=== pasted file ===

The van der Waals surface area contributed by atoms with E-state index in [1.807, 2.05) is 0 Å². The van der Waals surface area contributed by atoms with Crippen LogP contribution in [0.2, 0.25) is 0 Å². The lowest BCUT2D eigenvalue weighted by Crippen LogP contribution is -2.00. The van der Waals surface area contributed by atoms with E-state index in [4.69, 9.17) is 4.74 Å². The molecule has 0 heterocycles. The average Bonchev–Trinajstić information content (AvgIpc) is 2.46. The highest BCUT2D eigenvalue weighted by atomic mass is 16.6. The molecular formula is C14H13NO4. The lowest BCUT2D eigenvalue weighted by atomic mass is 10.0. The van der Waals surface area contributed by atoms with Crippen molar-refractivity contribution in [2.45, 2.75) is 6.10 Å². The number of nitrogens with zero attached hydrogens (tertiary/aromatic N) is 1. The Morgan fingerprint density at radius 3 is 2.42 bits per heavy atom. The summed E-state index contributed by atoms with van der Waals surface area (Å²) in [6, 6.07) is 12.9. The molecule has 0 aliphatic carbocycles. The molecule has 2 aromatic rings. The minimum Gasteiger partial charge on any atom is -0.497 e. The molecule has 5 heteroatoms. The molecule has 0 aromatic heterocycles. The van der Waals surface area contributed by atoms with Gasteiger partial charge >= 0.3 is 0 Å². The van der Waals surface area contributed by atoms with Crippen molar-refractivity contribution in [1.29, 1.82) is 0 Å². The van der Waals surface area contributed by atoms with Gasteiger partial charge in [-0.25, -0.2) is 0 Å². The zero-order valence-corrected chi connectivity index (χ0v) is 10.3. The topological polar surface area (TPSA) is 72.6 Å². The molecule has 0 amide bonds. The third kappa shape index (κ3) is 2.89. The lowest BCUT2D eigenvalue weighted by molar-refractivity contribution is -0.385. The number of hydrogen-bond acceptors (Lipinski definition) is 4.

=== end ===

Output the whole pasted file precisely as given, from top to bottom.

The van der Waals surface area contributed by atoms with E-state index in [1.807, 2.05) is 0 Å². The van der Waals surface area contributed by atoms with Crippen LogP contribution in [0.2, 0.25) is 0 Å². The lowest BCUT2D eigenvalue weighted by Crippen LogP contribution is -2.00. The van der Waals surface area contributed by atoms with E-state index in [4.69, 9.17) is 4.74 Å². The molecule has 0 heterocycles. The average Bonchev–Trinajstić information content (AvgIpc) is 2.46. The highest BCUT2D eigenvalue weighted by atomic mass is 16.6. The molecular formula is C14H13NO4. The lowest BCUT2D eigenvalue weighted by atomic mass is 10.0. The van der Waals surface area contributed by atoms with Crippen molar-refractivity contribution in [2.45, 2.75) is 6.10 Å². The number of nitrogens with zero attached hydrogens (tertiary/aromatic N) is 1. The Morgan fingerprint density at radius 3 is 2.42 bits per heavy atom. The summed E-state index contributed by atoms with van der Waals surface area (Å²) in [6, 6.07) is 12.9. The molecule has 0 aliphatic carbocycles. The molecule has 2 aromatic rings. The minimum Gasteiger partial charge on any atom is -0.497 e. The molecule has 5 heteroatoms. The molecule has 0 aromatic heterocycles. The van der Waals surface area contributed by atoms with Gasteiger partial charge >= 0.3 is 0 Å². The van der Waals surface area contributed by atoms with Crippen molar-refractivity contribution in [1.29, 1.82) is 0 Å². The van der Waals surface area contributed by atoms with Gasteiger partial charge in [-0.25, -0.2) is 0 Å². The zero-order valence-corrected chi connectivity index (χ0v) is 10.3. The topological polar surface area (TPSA) is 72.6 Å². The molecule has 0 amide bonds. The third kappa shape index (κ3) is 2.89. The lowest BCUT2D eigenvalue weighted by molar-refractivity contribution is -0.385. The number of hydrogen-bond acceptors (Lipinski definition) is 4.